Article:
indeed, there is prior art for doing this [in the `vector` library][vector], for

the exact reasons we give here.

The argument could also be made whether this design should be extended to other

primitive operations in this CIP which both take `BuiltinByteString` arguments

and also produce `BuiltinByteString` results. We believe that this is not as

justified as in the `writeBits` case, for several reasons. Firstly, for

`bitwiseLogicalComplement`, it's not clear what benefit this would have at

all: the only possible signature such an operation would have is

`[BuiltinByteString] -> [BuiltinByteString]`, which in effect would be a

specialized form of mapping. While an argument could be made for a _general_

form of mapping as a Plutus Core primitive, it wouldn't be reasonable for an

operation like this to be considered for such.

Secondly, the performance benefits of such an operation aren't nearly as

significant in theory, and likely wouldn't be in practice either. Consider

this hypothetical operation (with fold semantics):

```haskell

bitwiseLogicalXors :: BuiltinBool -> [BuiltinByteString] -> BuiltinByteString

Simulating this operation as a fold using `bitwiseLogicalXor`

, in the worst
case, irrespective of padding or truncation semantics, requires $Theta(nk)$
time and space, where $n$ is the size of each `BuiltinByteString`

in the
argument list, and $k$ is the length of the argument list itself. Using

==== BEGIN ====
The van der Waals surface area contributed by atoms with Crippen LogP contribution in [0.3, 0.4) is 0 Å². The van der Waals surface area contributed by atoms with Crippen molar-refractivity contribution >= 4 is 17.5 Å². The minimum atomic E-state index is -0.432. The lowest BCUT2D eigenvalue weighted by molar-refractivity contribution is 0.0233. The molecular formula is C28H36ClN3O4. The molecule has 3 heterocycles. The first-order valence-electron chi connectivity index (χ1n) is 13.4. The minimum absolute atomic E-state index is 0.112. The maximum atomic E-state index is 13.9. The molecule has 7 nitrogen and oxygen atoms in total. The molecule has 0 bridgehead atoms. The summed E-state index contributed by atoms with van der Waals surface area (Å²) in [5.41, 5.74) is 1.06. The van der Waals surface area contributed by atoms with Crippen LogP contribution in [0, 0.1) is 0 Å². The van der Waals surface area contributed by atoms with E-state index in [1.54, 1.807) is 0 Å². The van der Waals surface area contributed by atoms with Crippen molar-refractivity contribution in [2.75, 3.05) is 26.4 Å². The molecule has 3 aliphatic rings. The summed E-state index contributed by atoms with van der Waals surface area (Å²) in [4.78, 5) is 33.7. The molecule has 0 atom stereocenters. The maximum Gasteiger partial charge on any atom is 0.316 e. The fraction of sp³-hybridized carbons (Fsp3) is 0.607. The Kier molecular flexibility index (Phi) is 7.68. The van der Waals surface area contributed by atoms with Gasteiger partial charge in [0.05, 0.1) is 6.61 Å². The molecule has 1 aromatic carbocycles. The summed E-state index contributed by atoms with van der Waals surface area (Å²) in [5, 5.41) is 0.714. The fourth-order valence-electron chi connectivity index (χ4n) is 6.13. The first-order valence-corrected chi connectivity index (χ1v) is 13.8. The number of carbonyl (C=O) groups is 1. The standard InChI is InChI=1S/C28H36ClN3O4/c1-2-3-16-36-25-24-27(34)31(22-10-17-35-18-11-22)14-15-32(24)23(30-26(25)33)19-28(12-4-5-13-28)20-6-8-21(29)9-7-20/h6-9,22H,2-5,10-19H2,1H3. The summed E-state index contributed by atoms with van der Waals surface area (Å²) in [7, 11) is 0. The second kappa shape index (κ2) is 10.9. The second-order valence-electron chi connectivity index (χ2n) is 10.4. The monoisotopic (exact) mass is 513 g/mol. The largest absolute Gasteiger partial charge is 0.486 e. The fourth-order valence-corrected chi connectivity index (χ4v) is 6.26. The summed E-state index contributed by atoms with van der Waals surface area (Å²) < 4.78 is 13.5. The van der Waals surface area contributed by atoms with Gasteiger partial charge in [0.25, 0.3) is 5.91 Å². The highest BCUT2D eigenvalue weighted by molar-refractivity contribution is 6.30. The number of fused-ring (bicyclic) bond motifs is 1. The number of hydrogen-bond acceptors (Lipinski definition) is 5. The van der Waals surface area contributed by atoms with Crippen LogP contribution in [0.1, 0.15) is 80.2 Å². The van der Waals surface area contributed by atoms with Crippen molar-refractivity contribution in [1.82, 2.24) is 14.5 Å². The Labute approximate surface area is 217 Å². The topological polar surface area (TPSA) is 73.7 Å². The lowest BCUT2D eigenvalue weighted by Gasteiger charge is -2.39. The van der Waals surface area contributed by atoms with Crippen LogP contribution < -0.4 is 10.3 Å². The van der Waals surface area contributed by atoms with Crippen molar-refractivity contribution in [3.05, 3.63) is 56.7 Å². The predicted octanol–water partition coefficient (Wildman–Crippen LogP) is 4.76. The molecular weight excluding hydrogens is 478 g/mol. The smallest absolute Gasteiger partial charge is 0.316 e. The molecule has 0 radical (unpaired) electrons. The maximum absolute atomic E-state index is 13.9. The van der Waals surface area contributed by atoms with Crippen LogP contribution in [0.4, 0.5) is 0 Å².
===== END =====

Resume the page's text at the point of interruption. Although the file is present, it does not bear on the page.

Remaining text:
`bitwiseLogicalXors`

instead would reduce the space required to $Theta(n)$,
but would not affect the time complexity at all.

Lastly, it is questionable whether 'bulk' operations like `bitwiseLogicalXors`

above would see as much use as `writeBits`

. In the context of Case 1,
`bitwiseLogicalXors`

corresponds to taking the symmetric difference of multiple
integer sets; it seems unlikely that the number of sets we'd want to do this
with would frequently be higher than 2. However, in the same context,
`writeBits`

corresponds to constructing an integer set given a list of
members (or, for that matter, *non*-members): this is an operation that is both
required by the case description, and also much more likely to be used often.

On the basis of the above, we believe that choosing to implement
`writeBits`

as a 'bulk' operation, but to leave others as 'singular' is the
right choice.

## Path to Active

### Acceptance Criteria

We consider the following criteria to be essential for acceptance:

- A proof-of-concept implementation of the operations specified in this document, outside of the Plutus source tree. The implementation must be in GHC Haskell, without relying on the FFI.
- The proof-of-concept implementation must have tests, demonstrating that it behaves as the specification requires.
- The proof-of-concept implementation must demonstrate that it will successfully build, and pass its tests, using all GHC versions currently usable to build Plutus (8.10, 9.2 and 9.6 at the time of writing), across all Tier 1 platforms.

Ideally, the implementation should also demonstrate its performance characteristics by well-designed benchmarks.

### Implementation Plan

MLabs has begun the implementation of the proof-of-concept as required in the acceptance criteria. Upon completion, we will send a pull request to Plutus with the implementation of the primitives for Plutus Core, mirroring the proof-of-concept.

## Copyright

This CIP is licensed under Apache-2.0.

## CIP Information

This null ./CIP-0122 created on **2024-05-03** has the status: Proposed.

This page was generated automatically from: cardano-foundation/CIPs.